Published July 28, 2016
Curriculum , ISTE , learning , professional development , technology , Uncategorized
Tags: Curriculum, learning, professional development, Teacher, technology, technology integration
In my public school career I have been a classroom teacher, a technology integration specialist and a technology administrator. In my technology role, I served under the Assistant Superintendent for Instruction. She had a simple mission: Improve students’ academic learning. My mission was equally simple: Improve students’ academic learning through technology. I met with the curriculum chairs to learn about the curriculum, how it was taught, and areas in which teachers and students had the most difficulty. When I met with grade level or curriculum teacher teams, we talked about the curriculum. After carefully listening to them, I usually would suggest some technology tool that might help them in doing their favorite project or in teaching those difficult curriculum areas. I often would have a mock student product to show the teachers what the student learning with technology would look like. I focused on student learning, not on technology.
Likewise, when my Technology department provided professional development, we focused on curriculum such as “Inquiry Science,” “Collaborative Math Projects,” and “A New Look at the Writing Process.” We offered curriculum workshops that involved technology. Usually, the technology transformed the learning process.
People in the educational technology field are most effective when they focus foremost on student academic learning; they are least effective when they “sell” technology to teachers.
Published November 6, 2011
Administrator , Learn , professional development , Teach , Teacher , Web , Web 2.0
Tags: Administrator, learning, professional development, share, Teacher
As administrators walk around and see examples of higher level learning,
they can capture the learning through pictures or videos. They will make sure that the pictures or videos clearly show the specific learning goal and the higher level learning as opposed to some “cute”
picture of students. For example, an administrator takes a picture of a student made Social Studies concept map that contrasts the causes of the American Revolution and the American Civil War. The administrator posts it to the school website, the school facebook page, or a flickr school page. Likewise, the administrators can tweet “English 8 students works in groups of three to help each other have more evidence and details in their essay paragraphs.” In addition, the building leader can record students talking about what they learned during a certain unit and then post this as part of the school podcasts. Through using technology, the administrators shares these great learning ideas with their buildings teachers so that these classroom teachers can learn about and implement new strategies for improving student learning. Furthermore, the administrators will find that teachers will soon be contacting them about the higher level learning taking place in their classrooms so that their students can be featured in the next social media blast.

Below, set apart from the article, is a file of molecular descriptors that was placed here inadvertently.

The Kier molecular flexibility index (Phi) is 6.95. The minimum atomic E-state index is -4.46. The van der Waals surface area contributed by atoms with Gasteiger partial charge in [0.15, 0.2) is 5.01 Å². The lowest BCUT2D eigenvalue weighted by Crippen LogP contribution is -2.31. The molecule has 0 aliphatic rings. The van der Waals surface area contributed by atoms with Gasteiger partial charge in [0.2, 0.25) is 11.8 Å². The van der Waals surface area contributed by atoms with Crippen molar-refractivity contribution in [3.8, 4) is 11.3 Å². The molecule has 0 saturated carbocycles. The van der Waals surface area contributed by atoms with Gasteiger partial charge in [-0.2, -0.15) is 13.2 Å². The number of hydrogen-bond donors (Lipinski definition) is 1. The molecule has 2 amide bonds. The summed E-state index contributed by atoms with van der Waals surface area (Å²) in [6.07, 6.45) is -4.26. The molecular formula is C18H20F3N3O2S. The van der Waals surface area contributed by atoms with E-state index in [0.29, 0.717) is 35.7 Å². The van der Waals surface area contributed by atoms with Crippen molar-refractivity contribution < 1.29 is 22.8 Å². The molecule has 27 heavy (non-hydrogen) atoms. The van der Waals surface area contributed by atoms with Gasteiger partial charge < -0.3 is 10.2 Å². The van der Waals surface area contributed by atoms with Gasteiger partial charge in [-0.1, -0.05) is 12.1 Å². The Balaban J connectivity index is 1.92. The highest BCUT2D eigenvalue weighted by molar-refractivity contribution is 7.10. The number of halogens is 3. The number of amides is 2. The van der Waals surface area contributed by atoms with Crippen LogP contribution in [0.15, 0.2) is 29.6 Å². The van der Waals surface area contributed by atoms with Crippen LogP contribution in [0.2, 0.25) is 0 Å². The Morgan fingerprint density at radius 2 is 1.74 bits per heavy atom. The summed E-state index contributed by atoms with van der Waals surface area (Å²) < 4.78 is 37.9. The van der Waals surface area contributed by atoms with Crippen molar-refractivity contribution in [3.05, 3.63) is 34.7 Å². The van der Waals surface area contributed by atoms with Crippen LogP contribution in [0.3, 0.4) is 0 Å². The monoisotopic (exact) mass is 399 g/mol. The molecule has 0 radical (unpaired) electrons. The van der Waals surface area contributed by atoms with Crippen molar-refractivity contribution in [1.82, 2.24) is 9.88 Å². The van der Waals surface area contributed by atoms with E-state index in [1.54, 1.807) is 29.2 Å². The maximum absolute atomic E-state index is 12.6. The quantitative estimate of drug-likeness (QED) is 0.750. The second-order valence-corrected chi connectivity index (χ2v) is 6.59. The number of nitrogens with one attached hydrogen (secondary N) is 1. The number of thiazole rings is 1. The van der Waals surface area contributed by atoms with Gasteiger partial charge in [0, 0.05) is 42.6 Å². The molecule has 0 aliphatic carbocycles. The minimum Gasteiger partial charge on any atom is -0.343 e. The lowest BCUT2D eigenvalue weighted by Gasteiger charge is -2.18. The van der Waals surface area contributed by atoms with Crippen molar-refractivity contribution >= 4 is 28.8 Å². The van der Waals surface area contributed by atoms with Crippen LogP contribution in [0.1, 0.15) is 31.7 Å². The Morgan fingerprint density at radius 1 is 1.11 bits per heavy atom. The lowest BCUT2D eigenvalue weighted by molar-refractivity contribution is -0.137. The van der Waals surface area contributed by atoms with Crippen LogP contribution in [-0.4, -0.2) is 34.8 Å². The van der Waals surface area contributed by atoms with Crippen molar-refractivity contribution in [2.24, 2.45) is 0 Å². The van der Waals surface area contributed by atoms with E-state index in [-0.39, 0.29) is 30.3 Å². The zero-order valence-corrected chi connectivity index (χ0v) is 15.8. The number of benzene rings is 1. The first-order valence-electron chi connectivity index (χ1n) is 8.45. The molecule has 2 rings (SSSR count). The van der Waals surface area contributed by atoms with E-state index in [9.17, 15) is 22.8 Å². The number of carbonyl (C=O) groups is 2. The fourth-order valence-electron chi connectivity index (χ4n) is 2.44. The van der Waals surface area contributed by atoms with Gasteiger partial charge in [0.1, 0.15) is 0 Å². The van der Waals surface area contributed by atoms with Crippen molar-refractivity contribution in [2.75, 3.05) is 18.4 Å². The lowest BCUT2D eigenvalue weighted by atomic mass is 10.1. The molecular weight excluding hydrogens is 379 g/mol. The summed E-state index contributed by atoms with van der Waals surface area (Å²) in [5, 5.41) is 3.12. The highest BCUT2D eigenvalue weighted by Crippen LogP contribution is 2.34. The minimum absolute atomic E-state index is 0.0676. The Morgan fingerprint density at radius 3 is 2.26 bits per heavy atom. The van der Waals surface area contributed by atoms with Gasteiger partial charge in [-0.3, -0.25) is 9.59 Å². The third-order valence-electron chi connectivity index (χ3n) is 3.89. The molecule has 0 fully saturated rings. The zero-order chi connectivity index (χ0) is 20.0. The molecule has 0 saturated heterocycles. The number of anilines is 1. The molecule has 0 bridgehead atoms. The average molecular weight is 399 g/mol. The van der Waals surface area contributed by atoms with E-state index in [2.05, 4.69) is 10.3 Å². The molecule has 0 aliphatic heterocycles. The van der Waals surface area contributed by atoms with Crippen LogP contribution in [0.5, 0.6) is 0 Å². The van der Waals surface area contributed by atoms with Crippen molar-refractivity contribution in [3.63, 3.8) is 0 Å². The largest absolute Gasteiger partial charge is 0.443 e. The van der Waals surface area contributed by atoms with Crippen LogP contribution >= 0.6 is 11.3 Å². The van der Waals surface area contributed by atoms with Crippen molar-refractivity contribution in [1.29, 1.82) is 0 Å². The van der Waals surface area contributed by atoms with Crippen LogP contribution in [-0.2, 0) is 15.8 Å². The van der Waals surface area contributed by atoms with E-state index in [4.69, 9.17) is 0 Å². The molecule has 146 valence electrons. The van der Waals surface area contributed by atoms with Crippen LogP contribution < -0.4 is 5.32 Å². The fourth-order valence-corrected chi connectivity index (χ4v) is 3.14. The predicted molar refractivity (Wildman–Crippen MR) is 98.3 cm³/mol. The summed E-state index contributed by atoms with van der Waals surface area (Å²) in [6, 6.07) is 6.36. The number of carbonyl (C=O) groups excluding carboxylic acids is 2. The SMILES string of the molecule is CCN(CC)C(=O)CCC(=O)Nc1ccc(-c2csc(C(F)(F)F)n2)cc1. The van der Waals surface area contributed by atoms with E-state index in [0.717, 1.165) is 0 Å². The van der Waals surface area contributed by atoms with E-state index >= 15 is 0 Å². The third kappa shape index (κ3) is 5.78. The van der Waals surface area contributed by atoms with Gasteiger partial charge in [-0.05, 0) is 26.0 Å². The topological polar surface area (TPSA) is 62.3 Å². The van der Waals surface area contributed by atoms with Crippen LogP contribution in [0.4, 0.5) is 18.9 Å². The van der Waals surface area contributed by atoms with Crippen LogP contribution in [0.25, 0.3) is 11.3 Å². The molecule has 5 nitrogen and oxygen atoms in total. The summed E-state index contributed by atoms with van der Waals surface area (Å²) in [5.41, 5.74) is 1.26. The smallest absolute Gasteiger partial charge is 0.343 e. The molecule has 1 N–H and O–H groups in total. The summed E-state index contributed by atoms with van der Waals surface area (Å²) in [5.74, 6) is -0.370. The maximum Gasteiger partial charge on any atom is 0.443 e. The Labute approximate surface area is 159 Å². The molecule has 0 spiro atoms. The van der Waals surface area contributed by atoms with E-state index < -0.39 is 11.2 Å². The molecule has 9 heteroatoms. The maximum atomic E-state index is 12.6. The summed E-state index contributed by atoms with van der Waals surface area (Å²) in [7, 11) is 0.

Tuttle’s Formative Assessment books
Published November 22, 2010
Achievement , Conference , In-depth , learning , Presentation , Student , technology
Tags: Achievement, Conference, In-depth, Learn, learning, Presentation, professional development, Speed, technology
I recently attended a conference presentation where the presenter ran through 20+ applications in a 50 minute presentation. I was dizzy at the end and could barely remember anything. When will presenters stop doing this razzle dazzle and instead talk about how a particular program will help increase a precise learning goal? When will they show higher thinking examples of the programs instead of “I made this cute little demo” examples? When will they be honest about how much time it takes to learn the program and how much time it takes to create something in the program? What will they talk about implementation issues? When will they not say,” I’m showing you the paid version which is different from the free version”? When will they stop sounding like salespeople with a new cure-all and more like educators focused on student learning?
I would prefer the presenters to show a few like five programs in-depth; this is what you can do and cannot do with this program. Here are three examples all at the highest level possible for this program. If presenters took their time to show in-depth information about the programs, more participants would feel comfortable with the programs and want to use them.